Tales from the rez

It was Friday, August 28, a mere three days before I was to move into my room in the Lowenberger Residence, when I recieved a phone call. It was Jamie Fleming, head of the Department of Residence (DOR), who politely explained to me that Lowenberger would in fact not be completed by the time I would be moving in. Instead, I was to be placed in a hotel, and was to bring only the “bare essentials.”A surprising turn of events, particularly to someone who had only the previous day called to ensure that Lowenberger was to be completed on schedule, and had been told explicitly that nothing had occured to disrupt the schedule that had been mailed to me weeks ago.

While I was disappointed, I was not concerned. I knew that there were hotels not far from campus and that wherever I was stationed would no doubt be within walking distance from campus.

Surprise came again when I found that I would be staying in a Howard Johnson; a 25 minute bus ride from campus. Perhaps a little naively, I believed claims that the residence would be completed by that approaching weekend.

With the end of the week approaching, news came that we would be moving not to our residence, but to yet another seedy motel, and that this move would not be conveniently timed to occur on a weekend, but on a Friday morning, the second day of class. I found that I was no longer surprised at the depressing trend in the news postulated by the DOR.

The move was completed with suprising ease, as moving trucks and chartered buses taxied us and our belongings to our new home. By noon, the move was complete and without incident, and there we have stayed for the past two weeks.

To the DOR’s great credit, they have risen above the call of duty for this situation, greatly minimizing our discomfort. They provided us with a place to hang our hats, arranged for us to be allowed to eat breakfast at the hotel, and got a charter bus to pick us up every hour to take us to and from campus throughout the day.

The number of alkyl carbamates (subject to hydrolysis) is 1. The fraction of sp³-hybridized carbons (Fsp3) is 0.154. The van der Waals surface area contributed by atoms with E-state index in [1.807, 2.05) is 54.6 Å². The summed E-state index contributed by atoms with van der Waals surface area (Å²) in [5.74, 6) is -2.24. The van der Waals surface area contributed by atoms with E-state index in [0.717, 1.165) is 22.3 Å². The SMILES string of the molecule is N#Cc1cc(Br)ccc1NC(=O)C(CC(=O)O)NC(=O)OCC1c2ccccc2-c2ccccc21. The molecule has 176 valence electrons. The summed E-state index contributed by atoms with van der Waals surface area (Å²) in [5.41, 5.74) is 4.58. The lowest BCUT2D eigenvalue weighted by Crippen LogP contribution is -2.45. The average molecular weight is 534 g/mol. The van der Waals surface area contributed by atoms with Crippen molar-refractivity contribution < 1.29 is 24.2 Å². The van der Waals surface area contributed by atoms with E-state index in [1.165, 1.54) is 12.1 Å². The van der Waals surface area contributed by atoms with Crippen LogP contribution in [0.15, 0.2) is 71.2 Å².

Consequently, anything we may have missed from O-week has been minimal. We were able to participate in the rez events, and were able to become familiar with our school. Because the DOR placed people in hotels so as to not fracture the populus of a floor, we were able to acquaint ourselves with each other.

The DOR has also recognized our academic needs by providing us with an increased printing account, adding $10 at 5 cents a page.

However, there have also been shortcomings in the service of the DOR. We are unable to bring our computers into our rooms, and public opinion regarding our current accomodations have been less than raving. I have heard tales of suspicious yellow stains found on bedsheets, and have seen dead bugs squished into the wall firsthand, (let us speak not of the underside of our matresses) to name a few. The area is also less than stellar (although there is a “Space Motel” down the street from us) surrounded mostly by drug dealers and strip joints. And while it may be unavoidable, we have to wait an hour for a bus to get back home, and leave an hour before class starts.

So, while we may be most dissatisfied with the way things have been arranged, our situation during the next few weeks will be remarkably livable, and with little-to-no long-term effects.

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